GenericServices and DTOs

Jon P Smith edited this page Nov 3, 2018 · 14 revisions

GenericServices makes heavy use of DTOs (Data Transfer Objects, also known as ViewModels). This page gives an overview of how to set up DTOs and how GenericServices uses them.

The format of a GenericServices' DTO

There are three parts to a DTO for it to work with GenericServices.

ILineToEntity<TEntity> - tells GenericServices what entity the DTO links to

GenericServices needs to know what EF Core database entity class the DTO is linked to. You provide that information by adding the ILineToEntity<TEntity> interface to your DTO (the interface is empty, i.e. you don't have to implement anything extra - its just the TEntity info that GenericServices needs). There MUST be a ILineToEntity<TEntity> on every DTO. Here is a simplified example:

 public class SimpleDto : ILinkToEntity<Book>
 {
     public int BookId { get; set; }
     public string Title { get; set; }            
     public DateTime PublishedOn { get; set; }
 }

The ILinkToEntity<Book> says that the SimpleDto is linked to the Book entity. This means on read it will use AutoMapper to build a Select query on the DbSet<Book> property to extract the BookId, Title and PublishedOn values and put them in the DTO. Similarly, on a create/update it will use the BookId to set the row to update and will use the value of the properties to update the Book entity.

[ReadOnly(true)] - tells GenericServices which properties are only for read, not write

When using a DTO for create/update you sometimes need read, but not write a property. For instance, in the example application I want to show the title of the book that the user is going to update so that they can confirm its the right one. but I don't want the title updated. GenericServices looks for the [ReadOnly(true)] attribute on on a property, and if present (and true) it will not use that property in a create/update. Here is an example for updating the publication date of a book

public class ChangePubDateDto : ILinkToEntity<Book>
{
    [ReadOnly(true)]
    public int BookId { get; set; }

    [ReadOnly(true)]
    public string Title { get; set; }
              
    public DateTime PublishedOn { get; set; }
}

The DTO above would only update the PublishedOn property in the Book entity.

Advanced notes:

  • If working with standard-styled entities then the AutoMapper save mapping has a rule to exclude properties that are null or have the ReadOnly(true) attribute.
  • If working with DDD-styled entities then the ReadOnly(true) attribute removes the property from matching to a parameter in a access method, which improves the likelyhood of a good match (NOTE: in DDD-styled create/update any primary key properties are also set as ReadOnly(true)).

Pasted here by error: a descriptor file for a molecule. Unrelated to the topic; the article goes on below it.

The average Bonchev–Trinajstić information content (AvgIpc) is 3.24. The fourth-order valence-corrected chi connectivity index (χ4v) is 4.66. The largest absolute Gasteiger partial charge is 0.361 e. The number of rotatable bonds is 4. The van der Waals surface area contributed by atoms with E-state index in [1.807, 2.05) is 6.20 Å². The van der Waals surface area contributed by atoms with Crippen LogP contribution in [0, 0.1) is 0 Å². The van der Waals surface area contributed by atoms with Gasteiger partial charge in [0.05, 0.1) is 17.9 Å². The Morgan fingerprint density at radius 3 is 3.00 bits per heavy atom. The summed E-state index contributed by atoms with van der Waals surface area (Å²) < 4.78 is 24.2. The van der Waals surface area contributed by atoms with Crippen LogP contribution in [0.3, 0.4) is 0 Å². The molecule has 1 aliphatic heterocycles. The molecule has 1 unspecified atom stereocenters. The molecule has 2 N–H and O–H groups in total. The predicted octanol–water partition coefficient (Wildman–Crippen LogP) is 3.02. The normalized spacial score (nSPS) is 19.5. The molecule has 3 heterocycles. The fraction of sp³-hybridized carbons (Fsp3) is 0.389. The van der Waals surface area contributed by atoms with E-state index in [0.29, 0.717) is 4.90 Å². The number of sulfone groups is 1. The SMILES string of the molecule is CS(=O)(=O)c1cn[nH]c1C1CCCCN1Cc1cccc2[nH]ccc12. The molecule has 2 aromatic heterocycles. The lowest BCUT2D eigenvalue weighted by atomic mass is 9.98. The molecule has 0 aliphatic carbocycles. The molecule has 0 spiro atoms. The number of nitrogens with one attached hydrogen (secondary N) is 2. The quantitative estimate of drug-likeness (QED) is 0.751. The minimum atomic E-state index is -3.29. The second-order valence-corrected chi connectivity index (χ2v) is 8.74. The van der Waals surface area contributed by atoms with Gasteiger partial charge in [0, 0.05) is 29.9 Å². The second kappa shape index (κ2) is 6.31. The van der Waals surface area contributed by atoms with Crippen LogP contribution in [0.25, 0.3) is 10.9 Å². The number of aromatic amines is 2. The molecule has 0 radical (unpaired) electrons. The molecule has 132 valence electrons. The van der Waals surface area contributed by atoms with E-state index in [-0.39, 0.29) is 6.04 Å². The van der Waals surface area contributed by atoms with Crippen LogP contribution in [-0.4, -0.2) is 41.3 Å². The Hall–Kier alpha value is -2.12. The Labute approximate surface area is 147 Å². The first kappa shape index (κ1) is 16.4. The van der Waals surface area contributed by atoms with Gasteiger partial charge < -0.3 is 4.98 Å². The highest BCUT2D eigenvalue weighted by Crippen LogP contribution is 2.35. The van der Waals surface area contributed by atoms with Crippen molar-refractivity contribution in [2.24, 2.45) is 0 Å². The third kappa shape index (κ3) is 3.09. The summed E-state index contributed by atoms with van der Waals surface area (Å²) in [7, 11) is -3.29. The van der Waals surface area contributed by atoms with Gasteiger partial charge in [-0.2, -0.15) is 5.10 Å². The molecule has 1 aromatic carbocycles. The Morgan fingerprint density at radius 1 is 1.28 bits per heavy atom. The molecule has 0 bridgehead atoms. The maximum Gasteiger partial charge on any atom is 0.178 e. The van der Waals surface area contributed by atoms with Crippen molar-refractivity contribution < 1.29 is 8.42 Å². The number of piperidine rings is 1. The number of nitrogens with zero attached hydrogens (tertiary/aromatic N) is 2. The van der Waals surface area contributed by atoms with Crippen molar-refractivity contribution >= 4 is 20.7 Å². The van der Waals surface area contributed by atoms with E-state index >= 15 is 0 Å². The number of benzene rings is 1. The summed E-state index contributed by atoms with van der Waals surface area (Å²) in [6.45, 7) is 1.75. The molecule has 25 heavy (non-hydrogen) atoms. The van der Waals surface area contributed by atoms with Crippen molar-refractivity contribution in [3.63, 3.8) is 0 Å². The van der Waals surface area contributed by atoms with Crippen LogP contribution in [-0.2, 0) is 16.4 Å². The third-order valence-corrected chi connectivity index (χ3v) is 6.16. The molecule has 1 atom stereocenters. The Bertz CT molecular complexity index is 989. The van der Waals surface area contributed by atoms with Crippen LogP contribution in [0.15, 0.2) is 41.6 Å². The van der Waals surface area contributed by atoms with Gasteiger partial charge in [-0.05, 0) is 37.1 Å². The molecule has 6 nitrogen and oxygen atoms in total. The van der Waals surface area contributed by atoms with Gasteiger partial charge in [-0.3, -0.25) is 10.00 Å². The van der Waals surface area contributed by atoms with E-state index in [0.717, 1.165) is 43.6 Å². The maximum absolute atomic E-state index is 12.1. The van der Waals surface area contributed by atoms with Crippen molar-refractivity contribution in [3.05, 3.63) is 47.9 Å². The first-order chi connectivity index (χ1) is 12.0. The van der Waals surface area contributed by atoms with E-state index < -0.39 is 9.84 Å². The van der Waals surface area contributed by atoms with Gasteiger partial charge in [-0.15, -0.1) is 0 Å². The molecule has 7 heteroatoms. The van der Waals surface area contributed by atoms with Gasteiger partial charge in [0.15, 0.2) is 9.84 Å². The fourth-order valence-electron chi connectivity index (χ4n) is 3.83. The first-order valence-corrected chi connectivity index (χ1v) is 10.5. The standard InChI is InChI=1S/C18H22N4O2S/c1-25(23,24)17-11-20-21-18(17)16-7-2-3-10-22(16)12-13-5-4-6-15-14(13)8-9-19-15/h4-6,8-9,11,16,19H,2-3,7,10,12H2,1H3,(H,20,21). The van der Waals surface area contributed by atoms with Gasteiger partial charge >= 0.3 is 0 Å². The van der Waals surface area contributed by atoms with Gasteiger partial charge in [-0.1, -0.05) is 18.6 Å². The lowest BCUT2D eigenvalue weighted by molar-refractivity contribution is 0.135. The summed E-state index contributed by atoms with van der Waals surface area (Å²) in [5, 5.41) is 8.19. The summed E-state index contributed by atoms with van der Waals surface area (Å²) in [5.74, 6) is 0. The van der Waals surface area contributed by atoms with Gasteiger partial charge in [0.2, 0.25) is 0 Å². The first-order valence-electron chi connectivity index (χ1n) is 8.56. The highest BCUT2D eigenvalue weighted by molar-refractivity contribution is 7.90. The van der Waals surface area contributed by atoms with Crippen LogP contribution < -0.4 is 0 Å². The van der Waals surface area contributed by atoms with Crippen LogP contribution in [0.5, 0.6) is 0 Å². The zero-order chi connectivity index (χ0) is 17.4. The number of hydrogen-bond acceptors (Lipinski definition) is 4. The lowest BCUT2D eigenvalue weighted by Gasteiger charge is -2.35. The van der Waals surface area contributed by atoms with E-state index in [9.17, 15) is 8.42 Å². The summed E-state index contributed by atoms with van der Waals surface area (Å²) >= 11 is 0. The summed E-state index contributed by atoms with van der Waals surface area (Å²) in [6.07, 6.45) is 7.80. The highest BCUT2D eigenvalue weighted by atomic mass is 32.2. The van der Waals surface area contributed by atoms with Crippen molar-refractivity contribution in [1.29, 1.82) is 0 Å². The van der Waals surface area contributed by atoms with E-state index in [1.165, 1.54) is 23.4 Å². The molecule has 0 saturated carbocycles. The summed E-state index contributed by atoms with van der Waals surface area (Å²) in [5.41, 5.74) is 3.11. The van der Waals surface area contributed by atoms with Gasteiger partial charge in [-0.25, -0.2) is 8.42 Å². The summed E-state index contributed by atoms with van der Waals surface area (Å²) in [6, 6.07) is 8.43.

PerDtoConfig<TDto, TEntity> - optional configuration for a specific DTO

You can create a configuration file for a specific DTO by creating a class that inherits from the abstract class, PerDtoConfig<TDto, TEntity>. This allows you to change various things, like the AutoMapper mappings (Read and Write), plus some other features. Here is an example which alters the AutoMapper Read mapping (used in example application).

class BookListDtoConfig : PerDtoConfig<BookListDto, Book>
{
    public override Action<IMappingExpression<Book, BookListDto>> AlterReadMapping
    {
        get
        {
            return cfg => cfg
                .ForMember(x => x.ReviewsCount, x => x.MapFrom(book => book.Reviews.Count()))
                .ForMember(x => x.AuthorsOrdered, y => y.MapFrom(p => string.Join(", ",
                    p.AuthorsLink.OrderBy(q => q.Order).Select(q => q.Author.Name).ToList())))
                .ForMember(x => x.ReviewsAverageVotes,
                    x => x.MapFrom(p => p.Reviews.Select(y => (double?)y.NumStars).Average()));
        }
    }
}

See the comments in the code on these two classes.

NOTE: The PerDtoConfig MUST be in the same assembly/project as the DTO it configures.

Nested Dtos

Sometimes you might want a Dto within a Dto - this is known as nested DTOs. There are two sorts:

1. Nested Read DTOs - used in ReadManyNoTracked and GetSingle

Nesting DTOs in reads is fairly standard and works without any extra configration. The example below shows a DTO with a nested DTO called AuthorNestedV1Dto inside it.

public class BookListNestedV1Dto : ILinkToEntity<Book>
{
    public int BookId { get; set; }
    public string Title { get; set; }
    public ICollection<AuthorNestedV1Dto> AuthorsLink { get; set; }
}

And the AuthorNestedV1Dto looks like this

public class AuthorNestedV1Dto : ILinkToEntity<BookAuthor>
{
    public byte Order { get; set; }
    public string AuthorName { get; set; }
}

This works, and allows you to capture the Author's name and the Order number needed to show the author's names in the correct order.

NOTE: see unit test TestNestedDtos for examples of this, and a second example where I add a PerDtoConfig to set up a different mapping in the nested DTO.

2. Nested Save Dtos - used in CreateAndSave and UpdateAndSave

Write nested DTOs aren't that common, and require a PerDtoConfig configuration class. The unit test TestNestedInDtosIssue13 contains an example. The InContactAddressConfig is the configuration class that allows the nested DTO to be mapped to the relationship.

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